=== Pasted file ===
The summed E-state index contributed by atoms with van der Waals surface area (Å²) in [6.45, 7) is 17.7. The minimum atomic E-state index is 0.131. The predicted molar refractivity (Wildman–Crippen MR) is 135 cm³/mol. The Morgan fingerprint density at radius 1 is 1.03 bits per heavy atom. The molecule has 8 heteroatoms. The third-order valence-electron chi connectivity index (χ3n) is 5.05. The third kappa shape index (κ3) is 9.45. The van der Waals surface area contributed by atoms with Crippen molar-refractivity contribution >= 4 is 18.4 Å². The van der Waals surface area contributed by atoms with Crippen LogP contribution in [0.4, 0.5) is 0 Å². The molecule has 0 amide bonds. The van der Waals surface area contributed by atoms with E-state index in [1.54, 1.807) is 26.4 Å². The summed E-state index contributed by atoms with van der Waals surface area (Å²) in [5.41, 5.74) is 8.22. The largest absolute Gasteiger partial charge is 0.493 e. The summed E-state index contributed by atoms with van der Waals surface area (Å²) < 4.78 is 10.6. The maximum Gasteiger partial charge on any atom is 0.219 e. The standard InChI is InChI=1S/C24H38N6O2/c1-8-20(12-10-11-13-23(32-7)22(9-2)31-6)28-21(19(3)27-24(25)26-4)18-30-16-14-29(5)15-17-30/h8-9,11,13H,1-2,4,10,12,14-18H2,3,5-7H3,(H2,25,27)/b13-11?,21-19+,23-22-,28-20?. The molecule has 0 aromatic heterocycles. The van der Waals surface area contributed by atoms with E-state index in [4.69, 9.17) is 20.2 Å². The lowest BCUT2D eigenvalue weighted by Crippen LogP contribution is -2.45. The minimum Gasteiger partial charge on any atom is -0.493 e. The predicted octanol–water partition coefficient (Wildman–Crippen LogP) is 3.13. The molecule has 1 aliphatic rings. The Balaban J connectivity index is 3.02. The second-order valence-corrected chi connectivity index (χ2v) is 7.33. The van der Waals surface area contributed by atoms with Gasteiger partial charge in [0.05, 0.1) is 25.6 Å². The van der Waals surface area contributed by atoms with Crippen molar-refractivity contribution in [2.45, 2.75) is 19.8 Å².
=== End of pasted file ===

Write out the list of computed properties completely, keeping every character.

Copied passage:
The summed E-state index contributed by atoms with van der Waals surface area (Å²) in [6.45, 7) is 17.7. The minimum atomic E-state index is 0.131. The predicted molar refractivity (Wildman–Crippen MR) is 135 cm³/mol. The Morgan fingerprint density at radius 1 is 1.03 bits per heavy atom. The molecule has 8 heteroatoms. The third-order valence-electron chi connectivity index (χ3n) is 5.05. The third kappa shape index (κ3) is 9.45. The van der Waals surface area contributed by atoms with Crippen molar-refractivity contribution >= 4 is 18.4 Å². The van der Waals surface area contributed by atoms with Crippen LogP contribution in [0.4, 0.5) is 0 Å². The molecule has 0 amide bonds. The van der Waals surface area contributed by atoms with E-state index in [1.54, 1.807) is 26.4 Å². The summed E-state index contributed by atoms with van der Waals surface area (Å²) in [5.41, 5.74) is 8.22. The largest absolute Gasteiger partial charge is 0.493 e. The summed E-state index contributed by atoms with van der Waals surface area (Å²) < 4.78 is 10.6. The maximum Gasteiger partial charge on any atom is 0.219 e. The standard InChI is InChI=1S/C24H38N6O2/c1-8-20(12-10-11-13-23(32-7)22(9-2)31-6)28-21(19(3)27-24(25)26-4)18-30-16-14-29(5)15-17-30/h8-9,11,13H,1-2,4,10,12,14-18H2,3,5-7H3,(H2,25,27)/b13-11?,21-19+,23-22-,28-20?. The molecule has 0 aromatic heterocycles. The van der Waals surface area contributed by atoms with E-state index in [4.69, 9.17) is 20.2 Å². The lowest BCUT2D eigenvalue weighted by Crippen LogP contribution is -2.45. The minimum Gasteiger partial charge on any atom is -0.493 e. The predicted octanol–water partition coefficient (Wildman–Crippen LogP) is 3.13. The molecule has 1 aliphatic rings. The Balaban J connectivity index is 3.02. The second-order valence-corrected chi connectivity index (χ2v) is 7.33. The van der Waals surface area contributed by atoms with Gasteiger partial charge in [0.05, 0.1) is 25.6 Å². The van der Waals surface area contributed by atoms with Crippen molar-refractivity contribution in [2.45, 2.75) is 19.8 Å².